As certain risk factors for breast cancer may exert different influences on premenopausal and postmenopausal women( Reference Colditz and Rosner 14 ), the association between specific serum carotenoids and breast cancer risk may be altered by menopausal status. Therefore, an analysis stratified by premenopausal or postmenopausal status was performed. Additionally, breast cancer defined by ER and PR status appears to be aetiologically heterogeneous( Reference Althuis, Fergenbaum and Garcia-Closas 15 ). Stratified analyses by ER status (ER+ or ER–) or PR status (PR+ or PR–) were carried out to assess whether breast cancer risk differs in accordance with ER or PR status. Our sample of 225 cases and 260 controls in two quartiles (Q1 and Q4) gave us 78 % power to detect an OR of 0·71 for the association between serum β-cryptoxanthin and breast cancer risk at P<0·05 (two-tailed). We had 100 % power to detect OR of 0·44, 0·27, 0·41 and 0·26 for the association between serum α-carotene, β-carotene, lycopene and lutein/zeaxanthin and breast cancer risk.
The socio-demographic characteristics of the study subjects are presented in Table 1. Compared with control subjects, women with breast cancer were more likely to live in rural areas, have a higher BMI, be regular drinkers and have a history of benign breast disease. Case subjects were more likely to possess a lower household income and lower educational level. No significant differences were observed between the cases and controls in terms of age, number of live births, age at menarche, age at menopause, age at first live birth, menopausal status, marital status, occupation, physical activity, smoking status, history of a first-degree relative with cancer, passive smoking, oral contraceptive use or breast-feeding.
* Among women who have had a live birth.
† Among women who had breast-fed.
‡ Among menopausal women.
The comparison of mean concentration of serum carotenoids between cases and controls is shown in Table 2. Control subjects possessed significantly higher mean concentrations of serum α-carotene, β-carotene, β-cryptoxanthin, lycopene and lutein/zeaxanthin when compared with cases.
* Wilcoxon’s rank-sum test comparing the median consumption levels between cases and controls.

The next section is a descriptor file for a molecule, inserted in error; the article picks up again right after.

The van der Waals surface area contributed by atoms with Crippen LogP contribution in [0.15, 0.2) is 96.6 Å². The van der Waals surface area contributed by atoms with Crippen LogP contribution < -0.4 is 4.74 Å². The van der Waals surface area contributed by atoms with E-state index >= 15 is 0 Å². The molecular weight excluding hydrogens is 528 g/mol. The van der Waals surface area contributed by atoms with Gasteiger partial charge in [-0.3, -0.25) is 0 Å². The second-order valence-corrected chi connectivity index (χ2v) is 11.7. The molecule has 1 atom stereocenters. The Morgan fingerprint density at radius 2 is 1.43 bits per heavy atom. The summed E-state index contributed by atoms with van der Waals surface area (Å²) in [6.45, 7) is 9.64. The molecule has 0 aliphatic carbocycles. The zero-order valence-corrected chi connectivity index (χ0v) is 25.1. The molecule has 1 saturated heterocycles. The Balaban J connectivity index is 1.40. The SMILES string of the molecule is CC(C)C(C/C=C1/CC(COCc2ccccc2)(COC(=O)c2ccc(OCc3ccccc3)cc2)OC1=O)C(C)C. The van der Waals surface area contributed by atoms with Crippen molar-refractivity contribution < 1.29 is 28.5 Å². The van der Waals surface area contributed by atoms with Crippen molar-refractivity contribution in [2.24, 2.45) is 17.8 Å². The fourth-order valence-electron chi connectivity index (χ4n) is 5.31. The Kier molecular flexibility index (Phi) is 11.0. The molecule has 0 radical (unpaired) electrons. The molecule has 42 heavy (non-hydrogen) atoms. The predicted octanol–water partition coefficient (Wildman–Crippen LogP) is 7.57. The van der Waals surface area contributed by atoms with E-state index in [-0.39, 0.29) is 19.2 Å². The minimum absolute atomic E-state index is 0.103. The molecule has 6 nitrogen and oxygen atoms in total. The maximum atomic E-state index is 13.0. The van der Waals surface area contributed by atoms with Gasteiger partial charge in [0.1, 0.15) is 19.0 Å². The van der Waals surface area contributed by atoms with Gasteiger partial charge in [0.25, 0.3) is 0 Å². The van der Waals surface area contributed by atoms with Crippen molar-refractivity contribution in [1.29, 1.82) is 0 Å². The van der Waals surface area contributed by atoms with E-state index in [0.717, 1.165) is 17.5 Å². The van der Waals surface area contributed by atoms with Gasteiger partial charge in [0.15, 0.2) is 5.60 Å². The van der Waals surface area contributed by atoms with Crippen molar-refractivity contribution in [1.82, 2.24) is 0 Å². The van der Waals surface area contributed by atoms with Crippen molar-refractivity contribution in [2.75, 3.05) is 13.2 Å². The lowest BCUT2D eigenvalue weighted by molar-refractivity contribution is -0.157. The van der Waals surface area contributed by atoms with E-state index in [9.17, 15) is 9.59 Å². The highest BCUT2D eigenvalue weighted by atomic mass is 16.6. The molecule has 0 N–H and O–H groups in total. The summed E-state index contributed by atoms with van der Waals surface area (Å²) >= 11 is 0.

The OR and 95 % CI for breast cancer risk according to the serum concentration of specific carotenoids are presented in Table 3. After adjustment for various confounders, a significant inverse association was observed between serum α-carotene, β-carotene, lycopene, lutein/zeaxanthin and the risk for breast cancer. The adjusted OR for the highest quartile compared with the lowest quartile were 0·44 (95 % CI 0·30, 0·65; P trend<0·01) for serum α-carotene, 0·27 (95 % CI 0·18, 0·40; P trend<0·01) for β-carotene, 0·41 (95 % CI 0·28, 0·61; P trend<0·01) for lycopene and 0·26 (95 % CI 0·17, 0·38; P trend<0·01) for lutein/zeaxanthin. However, no significant association was found between serum β-cryptoxanthin and the risk for breast cancer, with an adjusted OR of 0·71 (95 % CI 0·48, 1·03) comparing the highest with the lowest quartile (P trend=0·07).
* OR adjusted for BMI, residence, education levels, income, regular drinker and a history of benign breast disease.
Table 4 shows the association between serum carotenoid and the risk for breast cancer stratified by menopausal status. An inverse association between serum levels of α-carotene, β-carotene, lutein/zeaxanthin and the risk for breast cancer was found in both premenopausal and postmenopausal women. Serum β-cryptoxanthin was not significantly associated with the risk for breast cancer in pre- and postmenopausal women. The inverse association between serum lycopene and breast cancer risk was only observed among premenopausal women, with an adjusted OR of 0·36 (95 % CI 0·22, 0·60) comparing the highest quartile with the lowest quartile (P trend<0·01).
* OR adjusted for BMI, residence, education levels, income, regular drinker and a history of benign breast disease.
Stratified analyses by ER and PR status showed that α-carotene, β-carotene, lycopene and lutein/zeaxanthin were inversely associated with breast cancer risk among all subtypes of ER or PR status. β-cryptoxanthin was not associated with breast cancer risk either in ER or in PR subjects (Table 5).
* OR adjusted for BMI, residence, education levels, income, regular drinker and a history of benign breast disease.